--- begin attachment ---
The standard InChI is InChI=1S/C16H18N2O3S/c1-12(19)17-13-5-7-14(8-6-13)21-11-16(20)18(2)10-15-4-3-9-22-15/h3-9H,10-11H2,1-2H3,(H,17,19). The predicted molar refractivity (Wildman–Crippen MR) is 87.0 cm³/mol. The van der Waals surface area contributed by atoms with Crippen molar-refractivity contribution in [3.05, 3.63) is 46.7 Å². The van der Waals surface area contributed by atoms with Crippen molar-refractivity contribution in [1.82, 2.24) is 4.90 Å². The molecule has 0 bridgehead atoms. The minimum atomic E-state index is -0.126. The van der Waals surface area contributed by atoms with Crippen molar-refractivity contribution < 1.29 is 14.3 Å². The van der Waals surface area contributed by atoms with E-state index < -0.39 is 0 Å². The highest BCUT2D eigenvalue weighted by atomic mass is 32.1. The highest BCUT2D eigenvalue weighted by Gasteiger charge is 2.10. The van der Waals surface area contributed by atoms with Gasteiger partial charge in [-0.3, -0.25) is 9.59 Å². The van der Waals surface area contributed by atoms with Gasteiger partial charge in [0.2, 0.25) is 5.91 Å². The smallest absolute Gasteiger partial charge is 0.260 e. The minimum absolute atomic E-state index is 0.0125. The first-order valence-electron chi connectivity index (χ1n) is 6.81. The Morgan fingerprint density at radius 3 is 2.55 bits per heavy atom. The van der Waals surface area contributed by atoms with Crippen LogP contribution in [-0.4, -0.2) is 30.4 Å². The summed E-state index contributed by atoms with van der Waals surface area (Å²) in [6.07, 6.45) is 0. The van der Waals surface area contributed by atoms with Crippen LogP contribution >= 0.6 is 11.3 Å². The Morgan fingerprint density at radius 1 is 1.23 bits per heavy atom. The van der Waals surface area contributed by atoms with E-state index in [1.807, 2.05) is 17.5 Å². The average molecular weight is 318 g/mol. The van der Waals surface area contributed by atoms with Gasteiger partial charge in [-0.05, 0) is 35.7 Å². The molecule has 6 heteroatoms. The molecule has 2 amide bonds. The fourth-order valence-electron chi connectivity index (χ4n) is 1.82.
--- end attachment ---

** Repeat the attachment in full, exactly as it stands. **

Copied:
The standard InChI is InChI=1S/C16H18N2O3S/c1-12(19)17-13-5-7-14(8-6-13)21-11-16(20)18(2)10-15-4-3-9-22-15/h3-9H,10-11H2,1-2H3,(H,17,19). The predicted molar refractivity (Wildman–Crippen MR) is 87.0 cm³/mol. The van der Waals surface area contributed by atoms with Crippen molar-refractivity contribution in [3.05, 3.63) is 46.7 Å². The van der Waals surface area contributed by atoms with Crippen molar-refractivity contribution in [1.82, 2.24) is 4.90 Å². The molecule has 0 bridgehead atoms. The minimum atomic E-state index is -0.126. The van der Waals surface area contributed by atoms with Crippen molar-refractivity contribution < 1.29 is 14.3 Å². The van der Waals surface area contributed by atoms with E-state index < -0.39 is 0 Å². The highest BCUT2D eigenvalue weighted by atomic mass is 32.1. The highest BCUT2D eigenvalue weighted by Gasteiger charge is 2.10. The van der Waals surface area contributed by atoms with Gasteiger partial charge in [-0.3, -0.25) is 9.59 Å². The van der Waals surface area contributed by atoms with Gasteiger partial charge in [0.2, 0.25) is 5.91 Å². The smallest absolute Gasteiger partial charge is 0.260 e. The minimum absolute atomic E-state index is 0.0125. The first-order valence-electron chi connectivity index (χ1n) is 6.81. The Morgan fingerprint density at radius 3 is 2.55 bits per heavy atom. The van der Waals surface area contributed by atoms with Crippen LogP contribution in [-0.4, -0.2) is 30.4 Å². The summed E-state index contributed by atoms with van der Waals surface area (Å²) in [6.07, 6.45) is 0. The van der Waals surface area contributed by atoms with Crippen LogP contribution >= 0.6 is 11.3 Å². The Morgan fingerprint density at radius 1 is 1.23 bits per heavy atom. The van der Waals surface area contributed by atoms with E-state index in [1.807, 2.05) is 17.5 Å². The average molecular weight is 318 g/mol. The van der Waals surface area contributed by atoms with Gasteiger partial charge in [-0.05, 0) is 35.7 Å². The molecule has 6 heteroatoms. The molecule has 2 amide bonds. The fourth-order valence-electron chi connectivity index (χ4n) is 1.82.